John ScoffinZa craftsman JOHN SCOFFIN works with his hands ... and is proud to say so because his hands produce work that is as old as civilisation ... jewellery. John, his wife Yvonne, and son Rowan make up the team at Scoffins, the jewellery store that opened recently in the Savemore Centre, Yeppoon. It's a jewellery store that will become as much a part of the Capricorn Coast as the beaches because, sooner or later, everyone will visit and spend some time there. Customers will see John Scoffin through the glass at the rear of the shop and will most likely meet Rowan or Yvonne in the front where the 'clocks, gifts and jewellery items are on sale. But the customer who admires a piece of jewellery but wishes it was "just a little bit different" will soon meet John. Working quietly with his hands and precision instruments John Scoffm can create that one item of jewellery that makes it more than something bought in a shop and turns it into something to be handed down through the family. The title "jeweller" is won after a long apprenticeship. It was a six-year period of study and practical work when John Scoffm undertook the course but has been reduced of late to a four-year course. Another title that could be used is "craftsman" but this term won't be appreciated until a piece of jewellery with that "something different" catches the eye. Although Christmas is just weeks away, there is still time to find out what a jeweller can do to make a gift something special. A customer might fancy a unique diamond ring; perhaps a jewelled money clip; maybe a bracelet of antique design? These items, and more, are available from Scoffins but don't expect to find two specialty items alike. The design of these specialty items are not on show because they're in your mind. You know what you want; you can see it ... now, all you need is to describe what you see to The Jeweller. Sit awhile. Talk over your design. Specify the colour you want, the shape, the sparkle you're looking for. If you have a rough sketch, bring it in and let John Scoffin look it over ... or he will sketch out his interpretation of your description. You'll w ant to know the price before he starts and that's no trouble. Perhaps you would like to see the precious stones that will put a sparkle in your eyes. Just ask ... everything you need is right on the premises. Come, back a day or two later and look at the finished product. Hold it, examine it under a bright light, get the feel of it. It's yours, and only yours because you designed it. Your thoughts, your desires have been translated by John Scoffin's skill into something that is unique.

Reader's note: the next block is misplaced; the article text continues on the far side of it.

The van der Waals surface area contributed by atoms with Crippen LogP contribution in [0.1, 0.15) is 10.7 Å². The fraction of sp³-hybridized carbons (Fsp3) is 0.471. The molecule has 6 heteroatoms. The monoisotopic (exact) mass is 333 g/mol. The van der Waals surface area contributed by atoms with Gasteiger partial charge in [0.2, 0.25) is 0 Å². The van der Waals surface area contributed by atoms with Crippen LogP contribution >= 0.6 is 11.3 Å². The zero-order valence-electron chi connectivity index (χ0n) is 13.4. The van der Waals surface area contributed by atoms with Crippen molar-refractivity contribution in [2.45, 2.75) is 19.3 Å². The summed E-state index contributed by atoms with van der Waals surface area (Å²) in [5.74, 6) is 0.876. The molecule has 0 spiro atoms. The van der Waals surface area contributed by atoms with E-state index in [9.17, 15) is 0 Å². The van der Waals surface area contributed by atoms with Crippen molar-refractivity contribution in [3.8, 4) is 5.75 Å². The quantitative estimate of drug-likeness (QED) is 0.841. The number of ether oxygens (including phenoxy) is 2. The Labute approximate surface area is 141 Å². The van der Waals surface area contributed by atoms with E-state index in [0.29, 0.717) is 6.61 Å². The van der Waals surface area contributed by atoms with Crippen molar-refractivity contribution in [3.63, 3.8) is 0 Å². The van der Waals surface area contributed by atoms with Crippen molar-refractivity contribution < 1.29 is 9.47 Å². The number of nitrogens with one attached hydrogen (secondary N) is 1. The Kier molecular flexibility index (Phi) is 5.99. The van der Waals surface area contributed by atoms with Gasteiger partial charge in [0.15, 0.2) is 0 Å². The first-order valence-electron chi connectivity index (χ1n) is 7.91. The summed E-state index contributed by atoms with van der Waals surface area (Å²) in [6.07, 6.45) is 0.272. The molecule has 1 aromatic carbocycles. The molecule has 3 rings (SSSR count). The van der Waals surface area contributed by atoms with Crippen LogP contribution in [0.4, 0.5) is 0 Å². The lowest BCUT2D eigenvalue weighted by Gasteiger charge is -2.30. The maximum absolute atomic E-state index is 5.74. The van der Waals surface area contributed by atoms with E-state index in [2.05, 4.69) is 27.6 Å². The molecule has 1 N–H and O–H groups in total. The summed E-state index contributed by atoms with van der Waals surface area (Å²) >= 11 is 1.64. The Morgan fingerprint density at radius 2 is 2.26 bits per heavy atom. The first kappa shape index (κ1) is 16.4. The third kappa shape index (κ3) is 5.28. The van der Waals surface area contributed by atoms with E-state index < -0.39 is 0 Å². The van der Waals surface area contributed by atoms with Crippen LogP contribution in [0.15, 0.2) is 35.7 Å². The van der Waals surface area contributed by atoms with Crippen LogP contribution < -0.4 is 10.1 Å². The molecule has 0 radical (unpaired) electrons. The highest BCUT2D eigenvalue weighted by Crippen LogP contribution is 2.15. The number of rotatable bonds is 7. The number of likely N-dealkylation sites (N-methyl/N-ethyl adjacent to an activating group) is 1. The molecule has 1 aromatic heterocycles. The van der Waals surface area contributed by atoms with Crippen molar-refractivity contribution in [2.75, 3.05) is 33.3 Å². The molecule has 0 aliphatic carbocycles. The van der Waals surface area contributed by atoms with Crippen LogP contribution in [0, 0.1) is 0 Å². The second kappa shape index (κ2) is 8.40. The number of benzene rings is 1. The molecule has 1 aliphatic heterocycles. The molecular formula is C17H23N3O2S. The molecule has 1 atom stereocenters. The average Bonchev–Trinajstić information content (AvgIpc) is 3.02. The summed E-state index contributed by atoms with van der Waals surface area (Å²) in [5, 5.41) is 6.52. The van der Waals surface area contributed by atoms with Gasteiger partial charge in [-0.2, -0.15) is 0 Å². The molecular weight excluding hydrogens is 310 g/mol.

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• ABOVE: Yvonne Scoffin checking the wide range of gifts available.